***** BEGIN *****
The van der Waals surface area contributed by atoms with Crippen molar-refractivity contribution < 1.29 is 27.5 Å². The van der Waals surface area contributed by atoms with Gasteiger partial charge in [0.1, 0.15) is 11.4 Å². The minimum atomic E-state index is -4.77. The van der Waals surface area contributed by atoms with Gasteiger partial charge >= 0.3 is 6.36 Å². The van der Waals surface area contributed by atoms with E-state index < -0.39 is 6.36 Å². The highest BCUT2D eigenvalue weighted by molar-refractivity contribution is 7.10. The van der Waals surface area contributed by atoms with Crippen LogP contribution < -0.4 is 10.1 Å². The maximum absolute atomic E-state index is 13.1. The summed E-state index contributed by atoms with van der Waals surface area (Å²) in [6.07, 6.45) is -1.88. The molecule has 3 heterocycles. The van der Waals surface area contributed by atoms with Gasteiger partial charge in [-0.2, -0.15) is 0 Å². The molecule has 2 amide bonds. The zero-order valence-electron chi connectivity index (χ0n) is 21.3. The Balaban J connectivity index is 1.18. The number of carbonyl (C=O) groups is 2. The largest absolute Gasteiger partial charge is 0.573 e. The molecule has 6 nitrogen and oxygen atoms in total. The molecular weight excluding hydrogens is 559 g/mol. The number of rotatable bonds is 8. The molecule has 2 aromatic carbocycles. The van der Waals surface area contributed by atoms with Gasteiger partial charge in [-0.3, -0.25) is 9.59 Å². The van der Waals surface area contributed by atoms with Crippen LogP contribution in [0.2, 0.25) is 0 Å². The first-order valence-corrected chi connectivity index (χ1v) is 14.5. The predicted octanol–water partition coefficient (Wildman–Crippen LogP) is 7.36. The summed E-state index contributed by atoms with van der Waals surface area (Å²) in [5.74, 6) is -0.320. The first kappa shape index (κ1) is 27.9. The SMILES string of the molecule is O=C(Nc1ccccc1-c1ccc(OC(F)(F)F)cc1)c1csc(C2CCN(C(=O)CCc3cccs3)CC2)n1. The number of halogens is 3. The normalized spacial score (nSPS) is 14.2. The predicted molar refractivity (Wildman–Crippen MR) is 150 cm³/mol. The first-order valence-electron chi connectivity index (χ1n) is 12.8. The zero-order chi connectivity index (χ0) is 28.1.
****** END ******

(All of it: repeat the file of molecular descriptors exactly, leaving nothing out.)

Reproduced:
The van der Waals surface area contributed by atoms with Crippen molar-refractivity contribution < 1.29 is 27.5 Å². The van der Waals surface area contributed by atoms with Gasteiger partial charge in [0.1, 0.15) is 11.4 Å². The minimum atomic E-state index is -4.77. The van der Waals surface area contributed by atoms with Gasteiger partial charge >= 0.3 is 6.36 Å². The van der Waals surface area contributed by atoms with E-state index < -0.39 is 6.36 Å². The highest BCUT2D eigenvalue weighted by molar-refractivity contribution is 7.10. The van der Waals surface area contributed by atoms with Crippen LogP contribution < -0.4 is 10.1 Å². The maximum absolute atomic E-state index is 13.1. The summed E-state index contributed by atoms with van der Waals surface area (Å²) in [6.07, 6.45) is -1.88. The molecule has 3 heterocycles. The van der Waals surface area contributed by atoms with Gasteiger partial charge in [-0.2, -0.15) is 0 Å². The molecule has 2 amide bonds. The zero-order valence-electron chi connectivity index (χ0n) is 21.3. The Balaban J connectivity index is 1.18. The number of carbonyl (C=O) groups is 2. The largest absolute Gasteiger partial charge is 0.573 e. The molecule has 6 nitrogen and oxygen atoms in total. The molecular weight excluding hydrogens is 559 g/mol. The number of rotatable bonds is 8. The molecule has 2 aromatic carbocycles. The van der Waals surface area contributed by atoms with Gasteiger partial charge in [-0.3, -0.25) is 9.59 Å². The van der Waals surface area contributed by atoms with Crippen LogP contribution in [0.2, 0.25) is 0 Å². The first-order valence-corrected chi connectivity index (χ1v) is 14.5. The predicted octanol–water partition coefficient (Wildman–Crippen LogP) is 7.36. The summed E-state index contributed by atoms with van der Waals surface area (Å²) in [5.74, 6) is -0.320. The first kappa shape index (κ1) is 27.9. The SMILES string of the molecule is O=C(Nc1ccccc1-c1ccc(OC(F)(F)F)cc1)c1csc(C2CCN(C(=O)CCc3cccs3)CC2)n1. The number of halogens is 3. The normalized spacial score (nSPS) is 14.2. The predicted molar refractivity (Wildman–Crippen MR) is 150 cm³/mol. The first-order valence-electron chi connectivity index (χ1n) is 12.8. The zero-order chi connectivity index (χ0) is 28.1.